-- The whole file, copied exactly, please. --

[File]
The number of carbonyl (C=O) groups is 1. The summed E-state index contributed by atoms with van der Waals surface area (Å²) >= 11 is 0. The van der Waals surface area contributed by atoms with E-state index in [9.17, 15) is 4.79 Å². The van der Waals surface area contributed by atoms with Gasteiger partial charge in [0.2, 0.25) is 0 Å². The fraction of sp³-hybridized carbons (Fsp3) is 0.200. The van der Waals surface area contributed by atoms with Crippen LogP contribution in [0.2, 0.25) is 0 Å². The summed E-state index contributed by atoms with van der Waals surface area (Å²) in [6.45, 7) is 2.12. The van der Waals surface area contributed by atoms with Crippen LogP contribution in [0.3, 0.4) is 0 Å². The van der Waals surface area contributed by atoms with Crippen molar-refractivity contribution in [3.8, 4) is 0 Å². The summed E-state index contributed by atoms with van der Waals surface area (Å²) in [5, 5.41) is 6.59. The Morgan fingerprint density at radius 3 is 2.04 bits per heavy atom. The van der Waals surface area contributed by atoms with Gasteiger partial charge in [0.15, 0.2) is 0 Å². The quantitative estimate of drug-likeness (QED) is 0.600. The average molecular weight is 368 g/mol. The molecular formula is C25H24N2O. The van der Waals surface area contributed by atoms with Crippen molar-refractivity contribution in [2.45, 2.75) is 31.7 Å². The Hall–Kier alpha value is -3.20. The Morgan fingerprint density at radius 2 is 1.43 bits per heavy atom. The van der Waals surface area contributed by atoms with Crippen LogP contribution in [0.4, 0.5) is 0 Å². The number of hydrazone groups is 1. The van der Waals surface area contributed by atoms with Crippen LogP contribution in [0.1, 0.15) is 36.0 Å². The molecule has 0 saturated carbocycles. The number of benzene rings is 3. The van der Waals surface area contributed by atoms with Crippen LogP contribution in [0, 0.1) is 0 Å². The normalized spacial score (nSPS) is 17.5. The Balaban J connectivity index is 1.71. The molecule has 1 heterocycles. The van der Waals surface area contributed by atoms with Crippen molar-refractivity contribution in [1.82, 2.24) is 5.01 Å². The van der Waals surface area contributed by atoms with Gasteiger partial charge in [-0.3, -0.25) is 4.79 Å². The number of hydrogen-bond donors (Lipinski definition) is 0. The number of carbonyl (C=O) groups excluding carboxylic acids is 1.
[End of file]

The number of carbonyl (C=O) groups is 1. The summed E-state index contributed by atoms with van der Waals surface area (Å²) >= 11 is 0. The van der Waals surface area contributed by atoms with E-state index in [9.17, 15) is 4.79 Å². The van der Waals surface area contributed by atoms with Gasteiger partial charge in [0.2, 0.25) is 0 Å². The fraction of sp³-hybridized carbons (Fsp3) is 0.200. The van der Waals surface area contributed by atoms with Crippen LogP contribution in [0.2, 0.25) is 0 Å². The summed E-state index contributed by atoms with van der Waals surface area (Å²) in [6.45, 7) is 2.12. The van der Waals surface area contributed by atoms with Crippen LogP contribution in [0.3, 0.4) is 0 Å². The van der Waals surface area contributed by atoms with Crippen molar-refractivity contribution in [3.8, 4) is 0 Å². The summed E-state index contributed by atoms with van der Waals surface area (Å²) in [5, 5.41) is 6.59. The Morgan fingerprint density at radius 3 is 2.04 bits per heavy atom. The van der Waals surface area contributed by atoms with Gasteiger partial charge in [0.15, 0.2) is 0 Å². The quantitative estimate of drug-likeness (QED) is 0.600. The average molecular weight is 368 g/mol. The molecular formula is C25H24N2O. The van der Waals surface area contributed by atoms with Crippen molar-refractivity contribution in [2.45, 2.75) is 31.7 Å². The Hall–Kier alpha value is -3.20. The Morgan fingerprint density at radius 2 is 1.43 bits per heavy atom. The van der Waals surface area contributed by atoms with Crippen LogP contribution in [0.4, 0.5) is 0 Å². The number of hydrazone groups is 1. The van der Waals surface area contributed by atoms with Crippen LogP contribution in [0.1, 0.15) is 36.0 Å². The molecule has 0 saturated carbocycles. The number of benzene rings is 3. The van der Waals surface area contributed by atoms with Crippen LogP contribution in [0, 0.1) is 0 Å². The normalized spacial score (nSPS) is 17.5. The Balaban J connectivity index is 1.71. The molecule has 1 heterocycles. The van der Waals surface area contributed by atoms with Crippen molar-refractivity contribution in [1.82, 2.24) is 5.01 Å². The van der Waals surface area contributed by atoms with Gasteiger partial charge in [-0.3, -0.25) is 4.79 Å². The number of hydrogen-bond donors (Lipinski definition) is 0. The number of carbonyl (C=O) groups excluding carboxylic acids is 1.